Background: After initial infection, 10%–25% of patients experience recurrent CDI. The identification of patients at high risk of recurrence would be beneficial for therapeutic decision-making.
Study design: Retrospective cohort study.
Setting: Large, urban, academic medical center.
Synopsis: Authors included 4,196 patients with an initial infection defined by a positive C. diff toxin assay and unformed stools. A repeat positive toxin within 42 days of completing treatment for the initial infection represented recurrent CDI. Multiple characteristics were examined to identify risks of recurrent infection, including demographics and those related to acute and chronic disease. A logistic regression model was used to identify risk factors for recurrence. Recurrent CDI occurred in 425 patients (10.1%). Age, fluoroquinolone and high-risk antibiotic use, community-acquired healthcare-associated infection, multiple hospitalizations, and gastric acid suppression were found to predict recurrent infection through multivariate analysis. Limitations of the study included potential confounding, use of observational data, and generalizability given the urban academic medical center setting. This prediction model differs from previously developed models in that it identifies factors present at the onset of infection.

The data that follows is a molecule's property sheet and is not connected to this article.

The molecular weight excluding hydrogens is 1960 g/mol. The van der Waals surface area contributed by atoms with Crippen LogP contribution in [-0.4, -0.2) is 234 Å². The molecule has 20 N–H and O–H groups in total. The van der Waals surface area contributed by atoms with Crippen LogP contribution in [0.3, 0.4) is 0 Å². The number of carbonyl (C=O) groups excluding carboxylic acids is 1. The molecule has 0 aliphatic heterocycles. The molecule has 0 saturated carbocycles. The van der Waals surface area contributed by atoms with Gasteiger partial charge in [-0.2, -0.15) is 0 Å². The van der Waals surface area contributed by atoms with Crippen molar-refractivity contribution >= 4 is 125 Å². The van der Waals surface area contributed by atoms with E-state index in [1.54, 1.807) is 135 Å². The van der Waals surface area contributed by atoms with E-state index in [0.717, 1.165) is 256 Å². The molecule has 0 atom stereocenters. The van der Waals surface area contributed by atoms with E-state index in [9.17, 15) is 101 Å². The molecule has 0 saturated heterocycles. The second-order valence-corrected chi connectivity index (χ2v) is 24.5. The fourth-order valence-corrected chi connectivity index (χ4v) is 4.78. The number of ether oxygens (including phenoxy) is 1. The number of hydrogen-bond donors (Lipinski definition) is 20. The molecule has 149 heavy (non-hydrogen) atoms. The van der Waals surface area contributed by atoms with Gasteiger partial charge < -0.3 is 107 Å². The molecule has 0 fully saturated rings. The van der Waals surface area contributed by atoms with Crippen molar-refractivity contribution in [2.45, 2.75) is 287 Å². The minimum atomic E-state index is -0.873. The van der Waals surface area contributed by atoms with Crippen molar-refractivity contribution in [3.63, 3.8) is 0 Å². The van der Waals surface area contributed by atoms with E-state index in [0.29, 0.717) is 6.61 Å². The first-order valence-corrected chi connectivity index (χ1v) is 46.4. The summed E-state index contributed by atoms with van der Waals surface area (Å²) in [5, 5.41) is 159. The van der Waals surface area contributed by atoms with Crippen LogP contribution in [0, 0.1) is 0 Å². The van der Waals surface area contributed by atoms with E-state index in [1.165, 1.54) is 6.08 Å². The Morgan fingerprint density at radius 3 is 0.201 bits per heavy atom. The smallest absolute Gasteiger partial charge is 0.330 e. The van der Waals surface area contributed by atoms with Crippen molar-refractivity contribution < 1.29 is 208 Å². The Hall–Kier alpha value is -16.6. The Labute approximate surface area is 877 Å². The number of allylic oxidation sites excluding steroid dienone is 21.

Bottom line: Multiple factors identified at the onset of illness can predict CDI recurrence.
Citation: Zilberberg MD, Reske K, Olsen M, Yan Y, Dubberke ER. Development and validation of a recurrent Clostridium difficile risk-prediction model. J Hosp Med. 2014;9(7):418-423. TH